Wedding To Remember
- Published on Wednesday, 24 August 2011 01:00
- Written by By Eren Göknar Special to the Town Crier
There’s a new man in town these days: the groom. He has his own wedding cake, his own magazines and guidebooks, and his own ideas about the big day. It’s no longer just her wedding day.
Today’s groom gets involved. In the past, the bride may have planned the couple’s celebration alone, but today she may have a demanding job, which leaves her with little time to oversee every detail. That’s where the groom comes in.
Enter the groom, who today may attend cake and food tastings, florist meetings and other planning sessions for the nuptials and reception, helping to leave his mark on a signature wedding.
Couples also wait longer to tie the knot – possibly even paying for the event. That means striking the fine line between not having to fulfill every parental expectation, while welcoming feedback. According to the U.S. Census Bureau, the median age for a first marriage in 2010 was 28 for men and 26 for women.
It takes two to tango. The bridal industry seems to be reacting to that change, recognizing that it takes two to tango. Vendors pay more attention to the man of the hour with special groom’s rooms at bridal fairs and the publication of new magazines like the Sophisticated Groom, based in Atlanta. Articles in the latest issue range from how to propose, asking for the in-laws’ blessings (complete with talking points like how seriously you take this commitment), to less spiritual terrain like plastic surgery options for men and couples’ exercises to get in shape for the big day.
It’s highly unlikely that a bride’s magazine would advise saving money by eliminating flowers or using a family heirloom as a wedding gown, but these suggestions appear in one article targeting the groom. Bachelors get their thrills with extreme sports – not X ratings Best men are replacing traditional X-rated bachelor parties – often a sore point for brides – with extreme sports.
These male-only adventure trips might include paintballing, indoor skydiving or day fishing trips that provide thrills without rocking the marital boat. Another popular option has couples celebrating their last nights of single life together. Los Altos wedding planner Megan Ahalim of La Vita Bella Events said she often books unisex bachelor/bachelorette parties that replace the traditional but controversial last fling of singlehood. Last summer, her company organized a Bridal Party Camping Trip package.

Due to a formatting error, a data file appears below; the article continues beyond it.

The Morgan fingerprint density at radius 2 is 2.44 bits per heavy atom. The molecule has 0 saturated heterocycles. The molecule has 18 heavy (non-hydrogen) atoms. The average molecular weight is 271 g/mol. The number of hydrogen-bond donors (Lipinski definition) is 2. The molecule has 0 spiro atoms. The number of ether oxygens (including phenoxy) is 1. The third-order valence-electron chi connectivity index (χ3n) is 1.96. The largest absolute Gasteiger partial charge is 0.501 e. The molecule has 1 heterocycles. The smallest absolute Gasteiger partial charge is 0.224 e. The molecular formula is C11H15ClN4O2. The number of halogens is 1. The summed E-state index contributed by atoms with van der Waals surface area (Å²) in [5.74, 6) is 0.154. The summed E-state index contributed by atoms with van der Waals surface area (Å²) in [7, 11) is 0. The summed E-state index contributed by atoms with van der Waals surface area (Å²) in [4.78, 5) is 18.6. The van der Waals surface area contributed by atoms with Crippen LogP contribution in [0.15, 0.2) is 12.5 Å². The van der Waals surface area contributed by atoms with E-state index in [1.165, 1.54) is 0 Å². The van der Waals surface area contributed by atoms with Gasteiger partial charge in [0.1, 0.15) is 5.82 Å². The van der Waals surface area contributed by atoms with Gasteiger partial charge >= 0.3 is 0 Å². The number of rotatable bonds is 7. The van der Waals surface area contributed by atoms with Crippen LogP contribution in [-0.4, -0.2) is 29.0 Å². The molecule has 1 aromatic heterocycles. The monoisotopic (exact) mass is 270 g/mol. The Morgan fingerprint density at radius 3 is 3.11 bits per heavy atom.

“All 14 groomsmen and bridesmaids, along with the bride and groom, packed up for a weekend trip filled with cold beers, s’mores, poker night, barbecuing, day trips to the beach and more,” said Ahalim. She has coordinated unisex parties held on a party bus that stops all around the city. Other brides, however, shrug their shoulders and plan their own bachelorette parties with their friends.
“There are also a few standard parties that people stick with, such as the classic trip to Las Vegas,” according to Ahalim. Ahalim can also arrange a brunch and spa day for the bridesmaids. Rekha Sachania of My Event Designers said that in the past 12 years of her career, the groom has become more aware of the wedding.
She still sees grooms who have an attitude of “let’s just get it done and then I’ll have time to party with my friends,” but many want a hand in the details, too. Sachania says she likes to see the bride and groom together, at least at the first visit, to learn what their expectations are. Karen Garcia, of Mountain View‘s Precious Planning, said most couples come in together.
The groom often wants a say in the colors, now. He doesn’t want it to be an all-pink event, and may insist on colors that are more subdued.
“The grooms do like a small part of the event dedicated to them. Groom’s cakes are more and more popular because of that,” she said.
In general, there’s a trend toward bride and groom working together, instead of just the bride, according to Garcia.